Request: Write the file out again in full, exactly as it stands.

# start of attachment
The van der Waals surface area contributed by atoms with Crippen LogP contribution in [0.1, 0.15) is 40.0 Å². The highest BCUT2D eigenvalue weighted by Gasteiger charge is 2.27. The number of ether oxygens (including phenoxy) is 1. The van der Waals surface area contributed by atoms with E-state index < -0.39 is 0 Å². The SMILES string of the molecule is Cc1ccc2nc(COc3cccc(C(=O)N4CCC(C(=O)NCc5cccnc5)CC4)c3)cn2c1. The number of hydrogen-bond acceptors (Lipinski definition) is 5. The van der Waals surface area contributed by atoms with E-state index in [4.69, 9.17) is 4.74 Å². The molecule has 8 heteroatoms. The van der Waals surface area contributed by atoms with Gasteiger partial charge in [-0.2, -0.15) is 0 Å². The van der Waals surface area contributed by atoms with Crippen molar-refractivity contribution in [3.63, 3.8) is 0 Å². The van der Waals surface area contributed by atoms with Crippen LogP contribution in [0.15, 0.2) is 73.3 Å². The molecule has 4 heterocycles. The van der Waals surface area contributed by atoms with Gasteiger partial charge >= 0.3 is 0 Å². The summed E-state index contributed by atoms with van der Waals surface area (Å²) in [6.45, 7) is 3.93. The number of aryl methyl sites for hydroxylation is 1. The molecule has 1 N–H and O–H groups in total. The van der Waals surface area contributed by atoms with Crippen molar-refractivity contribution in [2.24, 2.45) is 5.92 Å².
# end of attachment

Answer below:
The van der Waals surface area contributed by atoms with Crippen LogP contribution in [0.1, 0.15) is 40.0 Å². The highest BCUT2D eigenvalue weighted by Gasteiger charge is 2.27. The number of ether oxygens (including phenoxy) is 1. The van der Waals surface area contributed by atoms with E-state index < -0.39 is 0 Å². The SMILES string of the molecule is Cc1ccc2nc(COc3cccc(C(=O)N4CCC(C(=O)NCc5cccnc5)CC4)c3)cn2c1. The number of hydrogen-bond acceptors (Lipinski definition) is 5. The van der Waals surface area contributed by atoms with E-state index in [4.69, 9.17) is 4.74 Å². The molecule has 8 heteroatoms. The van der Waals surface area contributed by atoms with Gasteiger partial charge in [-0.2, -0.15) is 0 Å². The van der Waals surface area contributed by atoms with Crippen molar-refractivity contribution in [3.63, 3.8) is 0 Å². The van der Waals surface area contributed by atoms with Crippen LogP contribution in [0.15, 0.2) is 73.3 Å². The molecule has 4 heterocycles. The van der Waals surface area contributed by atoms with Gasteiger partial charge >= 0.3 is 0 Å². The summed E-state index contributed by atoms with van der Waals surface area (Å²) in [6.45, 7) is 3.93. The number of aryl methyl sites for hydroxylation is 1. The molecule has 1 N–H and O–H groups in total. The van der Waals surface area contributed by atoms with Crippen molar-refractivity contribution in [2.24, 2.45) is 5.92 Å².